The Scapegoat. Leviticus 16:20-22. We have peace with God because of Jesus’ death . “Being justified by faith, we have peace with God through our Lord Jesus Christ” ( Rom 5:1 ).
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“Being justified by faith, we have peace with God through our Lord Jesus Christ” (Rom 5:1).
“Having made peace through the blood of his cross, by him to reconcile all things unto himself; by him, I say, whether they be things in earth, or things in heaven” (Col 1:20).
The Old Scapegoat
Part of the importance of the day can be seen in the placement of this chapter.
Leviticus 16 is the middle chapter of the Book of Leviticus, and Leviticus is the middle book of the Five Books of Moses.
This chapter served as a center point, a focal point for the ancient Israelites.
The act of laying on of hands would transfer the people’s sins to the goat.
“Joshua the son of Nun was full of the spirit of wisdom; for Moses had laid his hands upon him” (Deut 34:9).
“Then laid they their hands on them, and they received the Holy Ghost” (Acts 8:17).
The confession of sin was important as a reminder of the people’s sinfulness.
Only by accepting the reality of their own sinfulness could the people accept the graciousness of God.
The same thing is true today: if I’m not willing to admit my own sinfulness I’m never going to be able to accept God’s graciousness.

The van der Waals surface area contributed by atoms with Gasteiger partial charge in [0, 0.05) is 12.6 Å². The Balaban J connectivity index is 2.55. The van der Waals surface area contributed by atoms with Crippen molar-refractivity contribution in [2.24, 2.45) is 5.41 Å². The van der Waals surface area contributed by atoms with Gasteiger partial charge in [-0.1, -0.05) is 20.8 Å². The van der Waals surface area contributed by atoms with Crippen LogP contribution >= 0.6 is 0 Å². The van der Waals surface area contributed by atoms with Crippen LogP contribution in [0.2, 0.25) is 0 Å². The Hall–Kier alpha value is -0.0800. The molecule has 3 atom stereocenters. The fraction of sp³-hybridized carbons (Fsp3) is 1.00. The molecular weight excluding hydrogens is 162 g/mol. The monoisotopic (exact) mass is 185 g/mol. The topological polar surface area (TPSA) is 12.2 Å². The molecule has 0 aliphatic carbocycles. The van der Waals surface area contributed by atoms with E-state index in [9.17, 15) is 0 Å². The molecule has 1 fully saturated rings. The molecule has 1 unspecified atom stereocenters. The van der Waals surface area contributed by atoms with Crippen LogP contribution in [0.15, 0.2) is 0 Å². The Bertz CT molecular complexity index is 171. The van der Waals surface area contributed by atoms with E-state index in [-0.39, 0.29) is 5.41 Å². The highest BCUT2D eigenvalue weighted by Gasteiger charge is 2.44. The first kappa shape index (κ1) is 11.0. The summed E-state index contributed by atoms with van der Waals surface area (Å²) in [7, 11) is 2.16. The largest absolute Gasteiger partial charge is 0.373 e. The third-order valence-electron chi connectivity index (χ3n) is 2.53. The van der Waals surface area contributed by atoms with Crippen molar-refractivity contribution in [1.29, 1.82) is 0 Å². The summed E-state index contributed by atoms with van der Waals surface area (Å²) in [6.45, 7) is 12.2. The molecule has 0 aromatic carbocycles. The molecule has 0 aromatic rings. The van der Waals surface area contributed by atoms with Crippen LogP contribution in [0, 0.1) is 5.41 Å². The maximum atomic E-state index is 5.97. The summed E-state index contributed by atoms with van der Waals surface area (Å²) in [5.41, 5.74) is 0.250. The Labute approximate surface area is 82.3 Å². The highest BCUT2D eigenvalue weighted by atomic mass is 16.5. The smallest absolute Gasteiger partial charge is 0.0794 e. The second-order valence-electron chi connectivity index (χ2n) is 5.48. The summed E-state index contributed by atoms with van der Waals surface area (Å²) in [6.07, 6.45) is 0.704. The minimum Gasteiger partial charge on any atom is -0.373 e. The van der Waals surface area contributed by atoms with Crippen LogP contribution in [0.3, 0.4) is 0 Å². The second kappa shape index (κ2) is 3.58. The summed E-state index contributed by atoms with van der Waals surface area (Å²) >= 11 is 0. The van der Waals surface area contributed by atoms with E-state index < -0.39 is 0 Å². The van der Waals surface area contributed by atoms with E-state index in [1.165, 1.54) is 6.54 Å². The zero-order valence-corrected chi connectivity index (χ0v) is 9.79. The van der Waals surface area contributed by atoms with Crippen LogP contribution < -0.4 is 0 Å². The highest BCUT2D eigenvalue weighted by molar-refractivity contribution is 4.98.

God offers forgiveness of sins to His people.
“As far as the east is from the west, so far hath he removed our transgressions from us” (Ps 103:12).
“Come now, and let us reason together, saith the LORD: though your sins be as scarlet, they shall be as white as snow; though they be red like crimson, they shall be as wool” (Is 1:18).
“Who is a God like unto thee, that pardoneth iniquity, and passeth by the transgression of the remnant of his heritage? he retaineth not his anger for ever, because he delightethin mercy. He will turn again, he will have compassion upon us; he will subdue our iniquities; and thou wilt cast all their sins into the depths of the sea” (Micah 7:18-19).
The New Scapegoat
Jesus is often called a lamb.
“The next day John seeth Jesus coming unto him, and saith, Behold the Lamb of God, which taketh away the sin of the world” (Jn 1:29).
“Forasmuch as ye know that ye were not redeemed with corruptible things, as silver and gold, from your vain conversation received by tradition from your fathers; But with the precious blood of Christ, as of a lamb without blemish and without spot” (1 Pet 1:18-19).
“I beheld, and, lo, in the midst of the throne and of the four beasts, and in the midst of the elders, stood a Lamb as it had been slain” (Rev 5:6).
Two major similarities between the old scapegoat & the New Scapegoat
One: Jesus vicariously bore our sins.
“He was wounded for our transgressions, he was bruised for our iniquities: the chastisement of our peace was upon him; and with his stripes we are healed. All we like sheep have gone astray; we have turned every one to his own way; and the LORD hath laid on him the iniquity of us all” (Is 53:5-6).
“This is my blood of the new testament, which is shed for many for the remission of sins” (Matt 26:28).
“Who his own self bare our sins in his own body on the tree, that we, being dead to sins, should live unto righteousness: by whose stripes ye were healed” (1 Pet 2:24).
Two: Jesus suffered & died for us.
“I am the good shepherd: the good shepherd giveth his life for the sheep” (Jn10:11).
“In the body of his flesh through death, to present you holy and unblameableand unreproveable in his sight” (Col 1:22).
Are you showing thankfulness for Jesus’ death in your life?